So, how's everyone feeling after the release of the NRC rankings? Did you sit by your computer, waiting for the magic moment when the results appeared on the internet? Or did you torture your department chair (and/or dean) to tell you the results last week, when most of them got a preview of the results? Did you get any gossipy emails before or after from colleagues in programs that were ranked higher (or lower)? Or are you wondering what the NRC is (Nuclear Regulatory Commission? National Ranking Committee?) and why you should care?
My answers: No, I was busy for much of the day until late afternoon; when I had a chance, I read an un-illuminating e-mail from the chair. I knew that he knew the results last week, but I also knew that he would not break under torture, and so I did not try. I did get gossipy emails, mostly before, including from a department chair at another university, but these emails were quite vague so all I knew was that my department would be/should be pleased. National Research Council. I don't know why you should care; I actually don't care if you care, but I'm going to write about the NRC rankings anyway because it was an Event in Academe that happened today.
And in fact my department seems to be reasonably pleased with the results, even though our department has changed in some important ways in the 5 years since the data were collected.
I joined my current department after 1995, so this was the first time the department has been NRC-ranked since I've been here. Of course, other faculty have come and gone since 1995 as well, and these rankings aren't about any particular individual. Nevertheless, to the extent that we semi-care about rankings and to the extent that we can even interpret the new NRC rankings, it's hard not to take such things a little bit personally and hope that our illustrious presence will help our program in some quantifiable way.
As I was thinking about how I feel about rankings as an individual in a program being ranked, I remembered an incident involving a report written by a visiting committee just before I arrived in one of my tenure-track positions. I was hired after the retirement of a professor who had never published much but who was much loved by students and colleagues. I also liked this man very much; he was extremely kind to me as a newly arrived assistant professor, and went out of his way to help me get started.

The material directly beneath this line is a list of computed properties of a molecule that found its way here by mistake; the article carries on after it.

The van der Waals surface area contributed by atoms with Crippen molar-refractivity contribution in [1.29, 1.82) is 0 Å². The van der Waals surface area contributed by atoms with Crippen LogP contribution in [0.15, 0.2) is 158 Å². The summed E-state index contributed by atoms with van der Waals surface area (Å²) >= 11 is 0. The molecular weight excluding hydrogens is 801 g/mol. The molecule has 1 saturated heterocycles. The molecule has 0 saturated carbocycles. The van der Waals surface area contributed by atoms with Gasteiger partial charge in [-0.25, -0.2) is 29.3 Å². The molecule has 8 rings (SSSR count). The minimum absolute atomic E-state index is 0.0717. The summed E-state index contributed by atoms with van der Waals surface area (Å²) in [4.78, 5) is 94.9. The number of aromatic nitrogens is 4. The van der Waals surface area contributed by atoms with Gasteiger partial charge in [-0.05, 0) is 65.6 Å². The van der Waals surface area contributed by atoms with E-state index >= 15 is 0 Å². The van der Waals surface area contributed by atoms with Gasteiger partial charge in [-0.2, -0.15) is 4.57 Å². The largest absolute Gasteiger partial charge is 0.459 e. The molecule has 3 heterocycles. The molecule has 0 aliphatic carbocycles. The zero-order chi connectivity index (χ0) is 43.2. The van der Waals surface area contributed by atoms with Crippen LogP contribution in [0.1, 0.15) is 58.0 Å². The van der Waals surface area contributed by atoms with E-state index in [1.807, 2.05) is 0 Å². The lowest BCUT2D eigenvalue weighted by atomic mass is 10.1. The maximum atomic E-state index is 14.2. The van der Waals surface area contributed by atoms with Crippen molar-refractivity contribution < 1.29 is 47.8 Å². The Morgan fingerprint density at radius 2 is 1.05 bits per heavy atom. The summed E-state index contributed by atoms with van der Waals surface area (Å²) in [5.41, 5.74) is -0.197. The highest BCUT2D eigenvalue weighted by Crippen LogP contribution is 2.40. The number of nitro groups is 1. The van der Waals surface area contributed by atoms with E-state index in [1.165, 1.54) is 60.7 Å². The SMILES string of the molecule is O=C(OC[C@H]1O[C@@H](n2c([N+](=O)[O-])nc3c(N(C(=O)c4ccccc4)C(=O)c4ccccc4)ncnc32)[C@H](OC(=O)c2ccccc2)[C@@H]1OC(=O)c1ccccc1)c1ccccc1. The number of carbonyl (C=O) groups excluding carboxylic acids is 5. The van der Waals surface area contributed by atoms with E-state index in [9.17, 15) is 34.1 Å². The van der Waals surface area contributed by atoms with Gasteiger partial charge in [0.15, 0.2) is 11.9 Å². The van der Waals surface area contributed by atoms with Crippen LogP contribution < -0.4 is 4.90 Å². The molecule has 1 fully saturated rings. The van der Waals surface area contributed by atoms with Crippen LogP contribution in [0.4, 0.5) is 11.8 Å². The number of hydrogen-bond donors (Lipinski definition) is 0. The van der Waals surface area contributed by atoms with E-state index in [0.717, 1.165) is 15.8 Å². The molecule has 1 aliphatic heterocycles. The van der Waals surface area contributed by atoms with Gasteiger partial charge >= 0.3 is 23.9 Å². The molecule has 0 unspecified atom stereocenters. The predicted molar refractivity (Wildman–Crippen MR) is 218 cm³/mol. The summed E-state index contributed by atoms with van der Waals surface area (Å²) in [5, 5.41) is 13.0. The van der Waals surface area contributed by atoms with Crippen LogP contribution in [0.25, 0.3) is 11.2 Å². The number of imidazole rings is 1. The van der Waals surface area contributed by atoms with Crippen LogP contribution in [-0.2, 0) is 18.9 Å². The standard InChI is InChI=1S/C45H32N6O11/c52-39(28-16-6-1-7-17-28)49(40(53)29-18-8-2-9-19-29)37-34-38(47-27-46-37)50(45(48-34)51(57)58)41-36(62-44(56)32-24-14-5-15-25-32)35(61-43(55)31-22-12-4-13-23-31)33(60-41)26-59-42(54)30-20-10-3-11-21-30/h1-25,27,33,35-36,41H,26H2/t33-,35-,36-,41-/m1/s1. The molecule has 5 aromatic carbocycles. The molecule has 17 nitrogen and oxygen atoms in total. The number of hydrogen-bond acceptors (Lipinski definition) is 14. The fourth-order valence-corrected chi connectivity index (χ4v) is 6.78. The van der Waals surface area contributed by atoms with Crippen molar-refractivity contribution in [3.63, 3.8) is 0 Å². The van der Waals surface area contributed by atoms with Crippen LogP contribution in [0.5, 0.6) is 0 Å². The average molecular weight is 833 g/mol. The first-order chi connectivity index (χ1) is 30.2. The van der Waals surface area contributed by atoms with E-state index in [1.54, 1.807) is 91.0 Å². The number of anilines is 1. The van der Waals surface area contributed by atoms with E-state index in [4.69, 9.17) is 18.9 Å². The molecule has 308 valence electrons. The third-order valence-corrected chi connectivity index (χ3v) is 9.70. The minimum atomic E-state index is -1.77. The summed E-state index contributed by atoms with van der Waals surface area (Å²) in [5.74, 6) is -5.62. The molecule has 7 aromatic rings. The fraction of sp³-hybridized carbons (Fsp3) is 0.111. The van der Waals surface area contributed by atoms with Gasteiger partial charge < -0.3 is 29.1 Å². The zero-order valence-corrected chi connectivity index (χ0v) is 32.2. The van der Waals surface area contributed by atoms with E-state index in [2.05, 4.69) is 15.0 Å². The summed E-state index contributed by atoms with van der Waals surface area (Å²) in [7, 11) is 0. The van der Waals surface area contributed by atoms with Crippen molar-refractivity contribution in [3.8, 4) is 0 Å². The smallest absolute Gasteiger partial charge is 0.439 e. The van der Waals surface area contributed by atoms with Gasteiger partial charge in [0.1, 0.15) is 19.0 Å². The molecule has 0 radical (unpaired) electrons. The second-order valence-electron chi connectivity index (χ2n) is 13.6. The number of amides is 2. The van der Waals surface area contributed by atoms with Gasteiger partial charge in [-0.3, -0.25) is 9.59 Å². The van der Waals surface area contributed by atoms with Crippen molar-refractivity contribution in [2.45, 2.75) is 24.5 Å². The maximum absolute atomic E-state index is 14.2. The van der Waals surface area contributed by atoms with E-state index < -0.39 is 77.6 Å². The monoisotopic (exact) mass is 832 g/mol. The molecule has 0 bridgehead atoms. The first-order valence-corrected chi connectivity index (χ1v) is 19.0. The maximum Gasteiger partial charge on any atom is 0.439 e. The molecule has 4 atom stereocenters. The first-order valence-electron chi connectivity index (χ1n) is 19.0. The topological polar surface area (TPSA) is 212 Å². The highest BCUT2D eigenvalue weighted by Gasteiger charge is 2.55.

From my (egotistical) point of view, I believed I was going to be an asset to the department because I was an active researcher and I cared about teaching. Maybe I wouldn't ever be as beloved as Professor X, but I hoped I could contribute to the department and university in some important ways.
I was therefore kind of hurt when the report said that hiring me didn't result in any net gain to the department because I was in the same field as distinguished Professor X, whose retirement was a great loss to the department, and it was too soon to tell if I would amount to anything. Considering that I had already published more than Professor X and was arriving with a grant, I thought they could have been a bit more optimistic about me. Indeed, I kept hearing the phrase "big shoes to fill" whenever someone commented on the fact that I had "replaced" Professor X. It was depressing.
General rankings are less personal, but the publications and scholarly reputation of each of us contribute to the rankings, so it's hard not to take the results somewhat personally, for good or bad.
Of course, there are different ways you can view the results, depending on the results and on your perception of your role in your department relative to your colleagues; for example:
- If the results of the NRC or other ranking of your program are good, you may feel quite good about your contributions to this ranking.
- If the results are not so good, then you have at least two options, assuming that you care enough to have an opinion: (1) You can be annoyed at the flawed methods that resulted in the underestimation of your program; or (2) You can be annoyed that your under-performing colleagues are dragging you down with them.
So which is it? Who is happy/unhappy with the NRC results for their program? (And would you rather have A Specific Number, or do you like the way these new results are presented?)
13 years ago